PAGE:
In his third album “Pony,” Rex Orange County provides a heightened sense of vulnerability and emotion that listeners witness for the first time. His struggles with love, change and friendship are laid bare, and the artist holds little back in this honest 10-track alternative album.
Creatively mixing instruments and sounds with unconventional combinations of trumpets and acoustic guitars, Rex Orange County’s “Pony” combines his innovative musical talent and exploration of personal musings, even if these musings start to repeat themselves as the album plays on. The album presents an artist honing his craft but also serves as a reminder of the pitfalls of making an album overly one-note.
Twenty-one-year-old Alexander O’Connor, better known as Rex Orange County, first gained recognition in 2016 when rapper Tyler, the Creator sent him a message on SoundCloud. From there, Tyler brought Rex to Los Angeles to collaborate on his upcoming album “Flower Boy.” Rex then got a part in the opening track of the album “Foreword” as well as “Boredom,” one of Tyler’s most popular songs.
Rex released two albums prior to “Pony,” “bcos u will never b free” in 2016 and “Apricot Princess” in 2017. In the two years since, Rex has been mostly quiet and under the radar. On the release day for “Pony,” Rex acknowledged his disappearance on Instagram and admitted the past two years have been tumultuous for him, but that he has finally found peace and contentment.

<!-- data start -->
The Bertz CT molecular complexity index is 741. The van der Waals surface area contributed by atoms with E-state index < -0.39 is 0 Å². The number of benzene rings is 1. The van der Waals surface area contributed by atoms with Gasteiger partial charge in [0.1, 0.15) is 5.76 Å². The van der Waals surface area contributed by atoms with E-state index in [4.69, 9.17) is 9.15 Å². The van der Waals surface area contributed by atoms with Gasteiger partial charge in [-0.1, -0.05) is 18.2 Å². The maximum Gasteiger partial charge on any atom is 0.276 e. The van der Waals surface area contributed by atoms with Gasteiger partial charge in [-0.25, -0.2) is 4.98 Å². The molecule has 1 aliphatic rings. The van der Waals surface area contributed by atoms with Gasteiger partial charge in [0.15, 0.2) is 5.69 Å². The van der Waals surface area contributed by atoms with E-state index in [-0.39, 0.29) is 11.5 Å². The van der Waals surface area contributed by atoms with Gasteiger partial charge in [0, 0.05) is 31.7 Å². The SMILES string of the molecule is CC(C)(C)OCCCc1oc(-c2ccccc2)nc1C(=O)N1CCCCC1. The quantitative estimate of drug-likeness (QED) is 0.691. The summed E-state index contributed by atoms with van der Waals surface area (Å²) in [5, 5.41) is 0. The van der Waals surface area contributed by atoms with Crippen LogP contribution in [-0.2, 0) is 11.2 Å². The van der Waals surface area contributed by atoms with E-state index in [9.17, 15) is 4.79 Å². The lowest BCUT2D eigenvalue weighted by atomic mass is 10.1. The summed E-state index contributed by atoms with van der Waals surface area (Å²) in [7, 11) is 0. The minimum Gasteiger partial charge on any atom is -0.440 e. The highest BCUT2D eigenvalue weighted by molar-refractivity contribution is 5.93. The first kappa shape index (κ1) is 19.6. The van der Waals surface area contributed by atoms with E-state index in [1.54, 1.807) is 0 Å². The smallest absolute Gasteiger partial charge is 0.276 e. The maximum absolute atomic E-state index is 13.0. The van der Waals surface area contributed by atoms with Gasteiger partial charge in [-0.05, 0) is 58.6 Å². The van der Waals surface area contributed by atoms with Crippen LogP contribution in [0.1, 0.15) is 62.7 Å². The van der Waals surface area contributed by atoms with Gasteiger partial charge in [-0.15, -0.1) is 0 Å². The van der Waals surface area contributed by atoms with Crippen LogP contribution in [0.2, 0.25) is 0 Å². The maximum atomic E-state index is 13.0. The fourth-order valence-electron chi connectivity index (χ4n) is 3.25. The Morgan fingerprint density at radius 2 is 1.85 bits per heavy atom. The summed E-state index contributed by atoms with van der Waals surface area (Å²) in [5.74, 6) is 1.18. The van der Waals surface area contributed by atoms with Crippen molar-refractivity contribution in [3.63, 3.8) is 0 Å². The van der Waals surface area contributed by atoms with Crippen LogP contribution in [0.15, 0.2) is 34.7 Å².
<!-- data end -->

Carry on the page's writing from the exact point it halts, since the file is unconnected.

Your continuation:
The first track “10/10” reflects that growth and is one of the only happy songs on the album, presenting a tale of reflection and hope. Rex acknowledges dealing with pain and believes he can start living life optimistically again but then quickly turns to detailing his hardships for the rest of the album.
While “Stressed Out” discusses the friends in Rex’s life and whether or not they are genuine friends, “Every Way” depicts a vulnerable version of the artist begging his girlfriend to comfort him. With a piano accompanying Rex’s passionate vocal lyrics, “I cry in front of you, and it’s very necessary, babe,” he portrays himself as helpless and emotional throughout the album.
Listening to “Pony” feels like reading Rex’s journal or sitting in on his therapy session. The emotions sound raw and intense, but therapy sessions do not always make for enjoyable albums that match the mood of his previous works.
Ultimately, “Pony” departs from Rex’s previous two albums. Although it still combines elements of rhythm and blues, soul, and pop, the depressing content of “Pony” dominates the mood for the entire record. Rex wrote “Apricot Princess” with the intention of trying to keep things positive; “Pony” appears the opposite.
“Pony” lacks the upbeat, youthful qualities found in Rex’s earlier songs that have earned him acclaim and made him the standout collaborator on Tyler’s “Flowerboy.” Thirty minutes of intense exploration of Rex’s depression, while valid, becomes tiresome because it begins and ends at his sadness without any sort of resolution offered or developed.
“Pony” proves what Rex’s previous two albums already indicated: He is highly skilled in his lyric writing, music composition and album production, which all stand out in a crowded alternative field. Although “Pony” is dominated by depressive emotions, Rex’s potential is undeniable. Rex Orange County continues to show tremendous potential, but until he complexifies the emotions that underlie his artistry, “Pony” will remain an album that lacks versatility and timelessness.